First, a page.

How do Germans perceive Muslims? Germany is the only country in EU which has admitted maximum asylum seekers from Syria and Iraq. Is that perception reflected in the play?
In 2015, when the government decided to let one million refugees come to Germany, there was a spontaneous support of society to help these people (the majority is still very open to refugees). But, on the other hand, there was the rise of the nationalist, right radical movement who were in fear of foreign ,domination.
Integration is a long process, that needs solidarity, communication and patience. For the play, the phenomenon of refugees wasn’t the main topic. It is more about homegrown radicals who give up their Western socialisation. It is about ‘the martyr next door’, not the guys from Syria.
A play has to focus on one aspect, which should be worked out precisely and well researched. Migration and their consequences for a society would be another play.
How are topical, current plays received by the political establishment in Germany? Do you have to battle for freedom of expression?
The communal and state theatres in Germany (which are state funded) have the mandate to deal with critical issues, to start public discussions and to set agendas. Currently, there are attempts from the right radical parties to censor the theatres and to get control over critical art. So theatres have to defend themselves against these attempts.
Luckily, these enemies of free speech aren’t holding government responsibility in Germany. But knowing of the changes right wing parties provoked in Poland or Hungary, where theatre makers were offered a huge budget by the government if they produced ‘national history’ plays (and half of them did), and also being aware that our neighbouring country Austria let the right wing party participate in the government (and they tried to use theatre for their agenda which stopped only, because the government ended due to a crisis), theatres have to be alert.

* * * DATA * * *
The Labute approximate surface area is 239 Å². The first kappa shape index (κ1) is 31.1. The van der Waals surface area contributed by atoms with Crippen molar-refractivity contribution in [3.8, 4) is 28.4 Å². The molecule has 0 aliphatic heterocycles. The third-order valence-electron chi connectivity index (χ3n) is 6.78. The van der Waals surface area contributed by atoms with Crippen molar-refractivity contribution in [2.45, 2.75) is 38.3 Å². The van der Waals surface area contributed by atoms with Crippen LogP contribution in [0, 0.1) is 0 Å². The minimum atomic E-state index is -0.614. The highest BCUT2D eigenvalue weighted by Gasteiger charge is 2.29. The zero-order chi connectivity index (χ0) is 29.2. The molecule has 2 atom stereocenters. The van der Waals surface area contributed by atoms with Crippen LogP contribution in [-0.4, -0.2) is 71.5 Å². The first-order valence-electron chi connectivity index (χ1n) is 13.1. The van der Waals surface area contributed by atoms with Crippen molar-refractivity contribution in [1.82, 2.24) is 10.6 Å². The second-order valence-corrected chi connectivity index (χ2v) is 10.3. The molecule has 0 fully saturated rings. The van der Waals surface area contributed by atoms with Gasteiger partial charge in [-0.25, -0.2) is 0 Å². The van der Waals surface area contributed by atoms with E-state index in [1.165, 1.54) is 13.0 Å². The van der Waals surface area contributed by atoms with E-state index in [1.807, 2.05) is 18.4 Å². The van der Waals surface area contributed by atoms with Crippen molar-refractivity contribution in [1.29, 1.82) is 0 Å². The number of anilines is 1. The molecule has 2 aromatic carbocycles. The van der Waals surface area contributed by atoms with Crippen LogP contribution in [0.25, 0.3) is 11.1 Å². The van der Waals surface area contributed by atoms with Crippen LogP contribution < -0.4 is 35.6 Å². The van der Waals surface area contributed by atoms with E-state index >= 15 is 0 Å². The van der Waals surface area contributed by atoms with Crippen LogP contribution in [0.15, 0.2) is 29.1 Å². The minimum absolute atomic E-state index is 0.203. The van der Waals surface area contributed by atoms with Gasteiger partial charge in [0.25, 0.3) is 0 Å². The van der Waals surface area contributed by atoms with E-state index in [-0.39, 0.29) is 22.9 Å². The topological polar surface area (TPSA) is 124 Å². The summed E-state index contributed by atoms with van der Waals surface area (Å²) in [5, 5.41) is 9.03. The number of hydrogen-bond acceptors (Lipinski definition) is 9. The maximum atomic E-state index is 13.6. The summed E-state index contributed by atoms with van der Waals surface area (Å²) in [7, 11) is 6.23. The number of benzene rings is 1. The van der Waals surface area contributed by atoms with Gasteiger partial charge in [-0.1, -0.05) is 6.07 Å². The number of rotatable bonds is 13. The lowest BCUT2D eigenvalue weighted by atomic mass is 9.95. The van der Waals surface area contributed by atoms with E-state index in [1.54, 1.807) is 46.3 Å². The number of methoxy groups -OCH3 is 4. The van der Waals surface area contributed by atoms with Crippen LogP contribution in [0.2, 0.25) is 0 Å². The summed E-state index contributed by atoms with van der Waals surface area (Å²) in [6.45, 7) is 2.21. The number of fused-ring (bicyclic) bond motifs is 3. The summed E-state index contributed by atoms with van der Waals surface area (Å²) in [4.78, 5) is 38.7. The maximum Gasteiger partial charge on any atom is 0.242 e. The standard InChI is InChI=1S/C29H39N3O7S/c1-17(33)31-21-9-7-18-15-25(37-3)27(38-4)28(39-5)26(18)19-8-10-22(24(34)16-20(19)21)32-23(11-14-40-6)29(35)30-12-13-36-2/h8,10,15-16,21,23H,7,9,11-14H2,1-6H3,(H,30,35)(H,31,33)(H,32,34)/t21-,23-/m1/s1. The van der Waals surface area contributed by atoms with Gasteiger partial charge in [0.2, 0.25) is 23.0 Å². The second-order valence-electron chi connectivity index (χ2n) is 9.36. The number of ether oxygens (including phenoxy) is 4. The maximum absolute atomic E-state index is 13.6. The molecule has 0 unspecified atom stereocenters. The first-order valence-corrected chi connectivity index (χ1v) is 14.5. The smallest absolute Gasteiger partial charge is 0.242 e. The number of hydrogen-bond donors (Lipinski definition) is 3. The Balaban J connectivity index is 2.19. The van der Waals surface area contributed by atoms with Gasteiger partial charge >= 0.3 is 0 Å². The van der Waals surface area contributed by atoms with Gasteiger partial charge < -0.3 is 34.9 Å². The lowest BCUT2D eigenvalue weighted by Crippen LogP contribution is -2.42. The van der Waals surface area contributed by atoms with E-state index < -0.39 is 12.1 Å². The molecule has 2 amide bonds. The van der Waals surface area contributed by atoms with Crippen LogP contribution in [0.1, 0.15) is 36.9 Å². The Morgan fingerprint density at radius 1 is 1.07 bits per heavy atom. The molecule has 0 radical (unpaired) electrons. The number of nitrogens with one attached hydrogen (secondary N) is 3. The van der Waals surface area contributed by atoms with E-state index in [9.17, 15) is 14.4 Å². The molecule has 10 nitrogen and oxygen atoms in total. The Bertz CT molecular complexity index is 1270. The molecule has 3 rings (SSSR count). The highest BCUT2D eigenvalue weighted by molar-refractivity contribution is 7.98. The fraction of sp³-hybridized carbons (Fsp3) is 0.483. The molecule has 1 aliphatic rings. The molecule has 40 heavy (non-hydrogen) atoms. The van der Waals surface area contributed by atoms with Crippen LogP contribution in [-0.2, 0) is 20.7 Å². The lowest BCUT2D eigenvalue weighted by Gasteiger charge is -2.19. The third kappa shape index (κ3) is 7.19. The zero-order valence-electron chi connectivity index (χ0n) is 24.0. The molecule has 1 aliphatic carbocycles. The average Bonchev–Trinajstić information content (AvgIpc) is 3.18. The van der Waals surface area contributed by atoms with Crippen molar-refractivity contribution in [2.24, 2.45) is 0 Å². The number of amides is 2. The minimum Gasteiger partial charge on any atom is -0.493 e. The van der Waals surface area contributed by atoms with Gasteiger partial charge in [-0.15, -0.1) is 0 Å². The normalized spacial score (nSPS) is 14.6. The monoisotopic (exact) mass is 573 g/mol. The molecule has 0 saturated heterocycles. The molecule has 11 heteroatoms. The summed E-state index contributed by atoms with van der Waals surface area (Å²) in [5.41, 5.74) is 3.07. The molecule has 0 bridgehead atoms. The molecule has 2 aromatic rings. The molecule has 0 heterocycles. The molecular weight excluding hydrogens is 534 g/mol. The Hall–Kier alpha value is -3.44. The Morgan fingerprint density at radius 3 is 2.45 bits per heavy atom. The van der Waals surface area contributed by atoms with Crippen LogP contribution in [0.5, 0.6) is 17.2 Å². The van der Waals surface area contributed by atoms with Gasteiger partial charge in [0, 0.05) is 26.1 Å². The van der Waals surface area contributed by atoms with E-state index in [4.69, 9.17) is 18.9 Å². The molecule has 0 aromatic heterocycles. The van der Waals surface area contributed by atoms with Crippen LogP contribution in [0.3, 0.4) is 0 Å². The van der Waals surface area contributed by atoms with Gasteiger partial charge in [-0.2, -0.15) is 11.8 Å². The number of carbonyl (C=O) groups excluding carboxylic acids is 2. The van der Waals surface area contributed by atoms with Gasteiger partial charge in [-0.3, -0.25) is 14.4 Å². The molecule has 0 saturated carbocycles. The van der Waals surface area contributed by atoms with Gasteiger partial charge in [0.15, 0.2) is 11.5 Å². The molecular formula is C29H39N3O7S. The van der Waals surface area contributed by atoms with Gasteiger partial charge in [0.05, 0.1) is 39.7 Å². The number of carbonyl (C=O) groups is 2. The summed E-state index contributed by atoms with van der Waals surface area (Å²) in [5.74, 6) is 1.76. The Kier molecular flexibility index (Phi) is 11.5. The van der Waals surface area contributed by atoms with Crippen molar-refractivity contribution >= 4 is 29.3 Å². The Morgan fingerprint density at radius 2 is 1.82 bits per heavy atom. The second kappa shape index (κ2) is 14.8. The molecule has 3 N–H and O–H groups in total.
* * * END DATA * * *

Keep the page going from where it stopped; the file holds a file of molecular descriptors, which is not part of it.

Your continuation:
We have learnt that the performance of Paradies is ‘one step ahead of intimate theatre performance’. Can you elaborate?
We tried to create a situation beyond the usual seating order in German theatre, having the stage on one side and apart from that a space for the audience. We thought it would fit the issue to bring actors and spectators very close together.
While researching the play we also learnt about the suicide bombing in Club Bataclan when Paris was attacked in 2015. So we created a situation similar to it. No seating area, but space to stand or dance, and the actors in between.
We are all together. We are all in the same boat, responsible for each other. We are close to our neighbours, we are one society. If members of our society attack us, we also must ask ourselves, what role we played and what we could do further.
ST Reader Service
The ‘Towards Peace Festival’ will be kicked off at 10.30 am on July 14 with ‘Peace’ — a rock concert, presented by Pragnya Wakhlu and Gandhaar Amin.
Marathi play Y will be staged at 11.30 am.
On July 15, 5 pm onwards there will be screening of short films, jury speech, souvenir publication and a panel discussion on ‘Youth and Radicalisation’.
On July 16, 5.30 pm, Paradies will be staged.
The venue is Jyotsna Bhole Sabhagruha, Tilak Road